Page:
Losing, winning in the Legislature

We're not gonna know and nobody is gonna tell, but that little $5 million line item veto by Gov. Sam Brownback last week on the budget bill looks a little ... well, let's say, as politically good as it gets.

Doesn't it?

Just a pen-flip on the last bill of the 2014 session prevented pulling $5 million of funding from the Kansas Endowment for Youth, which this election year has to be a good thing, doesn't it? That money -- from the tobacco settlement fund -- had been earmarked by the Legislature for the Kansas Bioscience Authority so it could continue to invest in new and expanding technical companies in the state.

Let's see, this is an election year, and the Legislature previously killed Brownback's high-profile plan to spend approximately $16 million this year to make all-day kindergarten available to children in all Kansas school districts. And then, after a Kansas Supreme Court opinion, lawmakers reshuffled school finance and while everything's paid for, it wasn't a press release-worthy exercise.

So, lawmakers take money supposed to go to such catchily named programs as Tiny-K, Early Head Start and Parents as Teachers, and want to spend it on technology investments?

Brownback's veto is not a hard decision if you want the votes of parents and grandparents whose children and grandchildren are assisted in getting a good elementary education. Who lost? Well, politically -- that's for gubernatorial voting of course -- those starched-shirt technology gurus who have an idea for some new app or something.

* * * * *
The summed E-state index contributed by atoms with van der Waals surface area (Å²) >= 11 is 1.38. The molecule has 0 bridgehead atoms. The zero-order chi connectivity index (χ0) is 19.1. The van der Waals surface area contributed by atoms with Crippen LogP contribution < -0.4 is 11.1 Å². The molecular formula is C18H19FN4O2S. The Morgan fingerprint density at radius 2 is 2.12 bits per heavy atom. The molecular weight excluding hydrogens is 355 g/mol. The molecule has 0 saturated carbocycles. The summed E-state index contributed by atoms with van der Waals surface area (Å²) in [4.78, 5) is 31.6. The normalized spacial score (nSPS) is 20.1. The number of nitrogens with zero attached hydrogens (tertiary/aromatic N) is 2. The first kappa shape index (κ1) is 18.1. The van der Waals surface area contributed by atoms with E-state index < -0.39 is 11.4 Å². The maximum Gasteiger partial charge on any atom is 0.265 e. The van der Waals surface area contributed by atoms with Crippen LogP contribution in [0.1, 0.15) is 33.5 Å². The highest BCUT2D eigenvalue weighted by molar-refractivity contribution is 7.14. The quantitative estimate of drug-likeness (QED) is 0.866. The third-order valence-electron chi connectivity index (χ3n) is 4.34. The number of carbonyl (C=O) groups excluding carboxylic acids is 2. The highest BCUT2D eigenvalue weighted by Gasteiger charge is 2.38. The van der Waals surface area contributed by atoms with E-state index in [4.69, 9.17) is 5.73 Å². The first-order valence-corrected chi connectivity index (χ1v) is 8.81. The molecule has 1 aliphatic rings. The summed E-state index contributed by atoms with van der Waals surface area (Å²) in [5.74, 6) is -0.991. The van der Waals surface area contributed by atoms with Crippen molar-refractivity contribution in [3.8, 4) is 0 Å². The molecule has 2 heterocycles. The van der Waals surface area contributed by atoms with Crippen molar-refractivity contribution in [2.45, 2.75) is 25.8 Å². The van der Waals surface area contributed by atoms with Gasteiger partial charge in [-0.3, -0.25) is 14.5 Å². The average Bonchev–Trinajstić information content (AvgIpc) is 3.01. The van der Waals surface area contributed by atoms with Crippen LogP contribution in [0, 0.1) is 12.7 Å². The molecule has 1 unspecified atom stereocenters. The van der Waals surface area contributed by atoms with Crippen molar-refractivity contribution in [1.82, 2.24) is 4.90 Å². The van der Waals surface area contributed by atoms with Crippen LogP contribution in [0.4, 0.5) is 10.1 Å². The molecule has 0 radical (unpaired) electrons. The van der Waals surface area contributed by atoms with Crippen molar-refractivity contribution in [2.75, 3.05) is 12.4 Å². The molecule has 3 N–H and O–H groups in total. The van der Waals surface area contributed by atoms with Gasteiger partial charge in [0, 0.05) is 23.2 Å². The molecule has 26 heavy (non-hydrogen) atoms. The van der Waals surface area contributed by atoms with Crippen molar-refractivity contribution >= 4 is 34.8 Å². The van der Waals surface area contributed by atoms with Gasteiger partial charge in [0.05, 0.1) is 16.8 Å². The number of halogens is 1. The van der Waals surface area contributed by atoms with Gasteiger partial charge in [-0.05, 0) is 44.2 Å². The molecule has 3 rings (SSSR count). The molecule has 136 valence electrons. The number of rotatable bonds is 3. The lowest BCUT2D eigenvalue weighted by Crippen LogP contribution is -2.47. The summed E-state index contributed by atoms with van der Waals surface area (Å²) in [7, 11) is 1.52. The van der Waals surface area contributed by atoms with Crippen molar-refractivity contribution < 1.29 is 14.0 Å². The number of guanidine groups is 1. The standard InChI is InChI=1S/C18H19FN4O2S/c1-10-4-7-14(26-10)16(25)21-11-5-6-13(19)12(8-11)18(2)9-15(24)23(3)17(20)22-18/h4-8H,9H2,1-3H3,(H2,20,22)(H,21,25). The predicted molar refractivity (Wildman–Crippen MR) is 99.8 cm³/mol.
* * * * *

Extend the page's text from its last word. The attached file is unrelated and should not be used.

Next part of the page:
Count 'em up, and the votes are on the side of the children, and Brownback gets points for taking care of programs for them.

Was the $5 million a throwaway, a political point-maker handed to the governor? Or was the now-killed transfer a way to put money into important scientific and job-creating businesses across the state?

The Bioscience Authority initially was after $35 million in the upcoming fiscal year to make investments to finance that growth industry, which the Senate agreed to, and the House pared to approximately $27 million. After negotiations between the four lawmakers who essentially wrote the budget, two from the House, two from the Senate, that $27 million was boosted to $32 million by pulling in $5 million from KEY. Brownback vetoed the $5 million, bringing the authority back to $27 million in new state funding.

A big deal in a $6 billion-plus state budget? Probably not, but it's a move that children's advocates are happy about -- and that brought them together for a letter-writing campaign for their cause.

The politics of it? We won't know until November. But it presented the governor a nice play for fans of children's issues.

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of Topeka, Martin Hawver is publisher of Hawver's Capitol Report.